These arborists explain how to save your trees from breaking in the next big storm

A powerful storm in Elora, Ont. recently left a large number of trees bent and broken. The storm brought down trees that were more than 100-years-old, and a number of those trees also came dangerously close to falling on nearby homes.

Experts urge homeowners to invest in preventative maintenance, following Elora, Ont. storm

Two women stand in front of a large tree, the trunk of which is broken in half at a height above their heads.
Arborists Toni Ellis, left, and Serena Gunter, right, stand in front of a sugar maple tree that snapped in half during the recent storm in Elora, Ont. (Aastha Shetty/CBC)

A powerful storm in Elora, Ont. recently left a large number of trees bent and broken, bringing down some that were more than 100-years-old. A number of those trees also came dangerously close to falling on nearby homes. 

Local arborists say there was a way to prevent that — tree maintenance.

"Look at what else you invest in on your property, whether it's roofing or electrical ... We're encouraging people to look at it that way," said Toni Ellis, executive director of Tree Trust, a program that helps preserve mature trees in Elora.

She said routine professional tree maintenance can greatly minimize damage after a storm.

"Of the Tree Trust trees that we've done here in Elora, all of them for one sustained zero damage. The one that did get damaged was minor — and the tree beside it was major," she said. "It really speaks to getting qualified professional care to take care of your trees."

WATCH | An arborist explains how this 150-year-old tree could have been protected: 

This over 150 year old tree was destroyed in a storm. An arborist explains how we could have saved it.

1 year ago
Duration 1:25
A violent storm in Elora left behind many broken trees. Arborist Toni Ellis breaks down how tree care could have prevented the destruction of countless trees, including this Sugar Maple estimated to be about 150 to 200 years old.

Ellis said waiting to call the professionals after a tree has fallen can cost more.

For example, a 150 to 200-year-old sugar maple that recently split and snapped in half because of the recent storm in Elora will cost the homeowner close to $9,000 to clean up because of the tree's enormous size. Preventative tree maintenance would have cost roughly $2,000 to $4,000, said Ellis.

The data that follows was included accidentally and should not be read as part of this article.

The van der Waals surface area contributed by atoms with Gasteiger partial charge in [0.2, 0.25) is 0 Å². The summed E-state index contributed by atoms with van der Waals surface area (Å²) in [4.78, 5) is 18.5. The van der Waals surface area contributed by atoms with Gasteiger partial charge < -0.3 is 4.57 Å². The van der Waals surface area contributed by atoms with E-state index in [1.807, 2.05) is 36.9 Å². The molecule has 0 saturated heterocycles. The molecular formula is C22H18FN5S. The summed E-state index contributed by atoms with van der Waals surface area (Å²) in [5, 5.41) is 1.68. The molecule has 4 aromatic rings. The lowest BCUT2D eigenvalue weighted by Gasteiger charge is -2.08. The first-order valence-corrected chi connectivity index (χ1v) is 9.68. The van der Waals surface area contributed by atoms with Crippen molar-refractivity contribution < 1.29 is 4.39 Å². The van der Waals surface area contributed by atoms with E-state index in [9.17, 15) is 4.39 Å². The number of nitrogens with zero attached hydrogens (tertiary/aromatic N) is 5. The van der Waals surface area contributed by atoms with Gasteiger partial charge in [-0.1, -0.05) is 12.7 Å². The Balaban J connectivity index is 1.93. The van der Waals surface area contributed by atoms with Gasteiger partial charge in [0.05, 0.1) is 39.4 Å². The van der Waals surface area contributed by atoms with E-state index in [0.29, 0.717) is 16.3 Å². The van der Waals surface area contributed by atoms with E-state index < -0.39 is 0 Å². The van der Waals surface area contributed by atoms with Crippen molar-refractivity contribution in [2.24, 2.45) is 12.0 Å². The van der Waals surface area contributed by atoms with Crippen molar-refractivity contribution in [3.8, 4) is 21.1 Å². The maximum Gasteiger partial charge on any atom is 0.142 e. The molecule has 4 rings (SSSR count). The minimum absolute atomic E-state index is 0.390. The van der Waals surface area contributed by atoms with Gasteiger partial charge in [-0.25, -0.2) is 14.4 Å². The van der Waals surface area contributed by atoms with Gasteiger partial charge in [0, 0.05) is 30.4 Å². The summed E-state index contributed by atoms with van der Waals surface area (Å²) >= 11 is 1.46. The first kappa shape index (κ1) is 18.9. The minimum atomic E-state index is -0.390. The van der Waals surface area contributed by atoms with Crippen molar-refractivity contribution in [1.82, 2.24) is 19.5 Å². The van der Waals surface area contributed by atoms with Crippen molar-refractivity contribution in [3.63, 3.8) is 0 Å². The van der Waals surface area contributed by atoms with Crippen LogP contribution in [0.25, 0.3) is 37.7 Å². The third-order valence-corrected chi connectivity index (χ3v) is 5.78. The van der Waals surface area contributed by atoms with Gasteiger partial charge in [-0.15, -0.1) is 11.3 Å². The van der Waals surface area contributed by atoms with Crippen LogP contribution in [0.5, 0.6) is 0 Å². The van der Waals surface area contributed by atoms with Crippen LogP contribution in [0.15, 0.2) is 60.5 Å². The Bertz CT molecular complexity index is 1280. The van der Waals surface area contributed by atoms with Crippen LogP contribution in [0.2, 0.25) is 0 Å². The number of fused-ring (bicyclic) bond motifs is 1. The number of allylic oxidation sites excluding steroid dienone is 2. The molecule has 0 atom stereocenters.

"We're talking about urban trees here," said Ellis. "They're the trees that struggle because they're in an urban environment where they have to deal with a bunch of things that if they were in the woods, they wouldn't have to."

She said tree care involves removing dead wood from the tree, carefully lowering the tree canopy and fixing architectural defects that could prevent a tree from one day falling on your home or shed.

When is it time to call the professionals?

A good time to call a professional would be once a tree is more than six metres tall, explained Ellis. Inappropriate pruning and a lack of symmetry can leave a tree vulnerable to breaking in a storm.

Serena Gunter, an arborist and the co-owner of Baum Tree Care in Elora, said determining the type of tree you have also matters.

"For instance, a sugar maple is a harder maple. At [more than 150 years old], they tend to have more decay and definitely need more maintenance to keep them healthy," she said.

"What we've seen is a lot of Norway maples that have failed. They are a faster growing maple, it's a softer wood, they tend to grow with a lot of included bark so it's not well-attached and they failed a lot [during the recent storm in Elora]."

Gunter said tree preservation bylaws like in Toronto or Ottawa are also needed to protect mature trees in Elora. In the Township of Centre Wellington, bylaws only protect trees on municipal property.

"People like trees until they're in the way," Gunter said. "They say 'It's not such a big deal if I cut a couple of branches off.' But people don't understand tree dynamics the same way arborists do."

She said trimming a tree the wrong way could encourage it to hollow out over time and fall.

"The recent damage is extreme ... Elora is definitely where most of the damage has happened."

There is ongoing work being done by the Township of Centre Wellington, where the community of Elora is located, to clean up the many fallen trees in the community.

A township representative said an estimate on how much it will cost to clean up broken trees in Elora is currently not available. At the time of publishing, there was also no official estimate on how many trees were damaged in the area.


Aastha Shetty

CBC journalist

Aastha Shetty can be reached via email or by tweeting her at @aastha_shetty